What Is a Business Cycle?
A business cycle is a type of economic activity that occurs when the country’s long-term growth rate changes. It explains the contraction and expansion of economic activity that the economy experiences over time. A business cycle can be completed when the economy experiences a single boom and then a single contraction in sequence.
The length of a business cycle is determined by the period of time that it takes to complete its sequence. A boom refers to a period of rapid economic growth, while a recession is a period of relatively stagnated or negative growth.
The Stages of a Business Cycle
The first stage of a business cycle is expansion. This stage is characterized by an increase in various economic indicators such as income, employment, and output. During this stage, businesses and individuals are able to pay their debts on time and are able to maintain their financial position. This process can continue as long as the economy is in favorable conditions.
The economy enters the second phase of the business cycle when it reaches a saturation point. This stage is characterized by an increase in various economic indicators such as income, employment, and output. However, the growth rate does not continue, and the prices are at their highest levels.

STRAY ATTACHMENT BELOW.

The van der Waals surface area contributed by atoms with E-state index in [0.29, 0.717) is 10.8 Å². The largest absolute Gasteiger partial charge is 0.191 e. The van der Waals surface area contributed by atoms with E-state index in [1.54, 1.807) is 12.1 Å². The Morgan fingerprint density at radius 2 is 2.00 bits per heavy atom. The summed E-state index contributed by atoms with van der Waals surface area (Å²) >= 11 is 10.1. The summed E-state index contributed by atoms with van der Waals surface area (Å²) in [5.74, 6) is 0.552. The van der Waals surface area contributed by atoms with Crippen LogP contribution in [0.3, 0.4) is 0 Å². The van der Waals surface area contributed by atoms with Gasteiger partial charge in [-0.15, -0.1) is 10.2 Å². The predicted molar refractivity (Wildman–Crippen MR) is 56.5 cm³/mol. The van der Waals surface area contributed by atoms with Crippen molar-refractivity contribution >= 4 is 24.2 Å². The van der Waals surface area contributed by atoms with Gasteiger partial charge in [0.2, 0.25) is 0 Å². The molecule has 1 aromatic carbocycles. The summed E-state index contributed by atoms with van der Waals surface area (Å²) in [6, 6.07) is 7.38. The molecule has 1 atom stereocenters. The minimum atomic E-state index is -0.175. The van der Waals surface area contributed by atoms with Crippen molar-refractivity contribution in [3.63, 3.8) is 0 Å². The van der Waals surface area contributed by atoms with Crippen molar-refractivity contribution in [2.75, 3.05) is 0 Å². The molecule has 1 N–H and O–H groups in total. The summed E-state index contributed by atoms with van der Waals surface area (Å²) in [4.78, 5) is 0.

The next phase of the business cycle is the recession, which is characterized by a decrease in the demand for goods and services. This phase is caused by the lack of effective producers, which creates a surplus of supply in the market. All of the positive economic indicators, such as income, output, and employment, start to fall.
The increase in the unemployment rate is a sign that the economy is entering a depression.
The growth rate of the economy is negative during the depression stage, and it continues to decline until the prices of various factors and the demand for goods and services reach their lowest point. This phase is referred to as the negative saturation point of the economy. At this point, the country’s national income and expenditure are severely depleted.
After reaching the trough, the economy begins to recover and eventually enters the recovery phase. This phase is characterized by a turnaround in the economy, which leads to recovery from the negative growth rate. The demand for goods and services begins to increase due to the low prices. This increase in supply also leads to a rise in production and employment levels. The positive attitude of the population towards investing additionally contributes to the growth of the economy.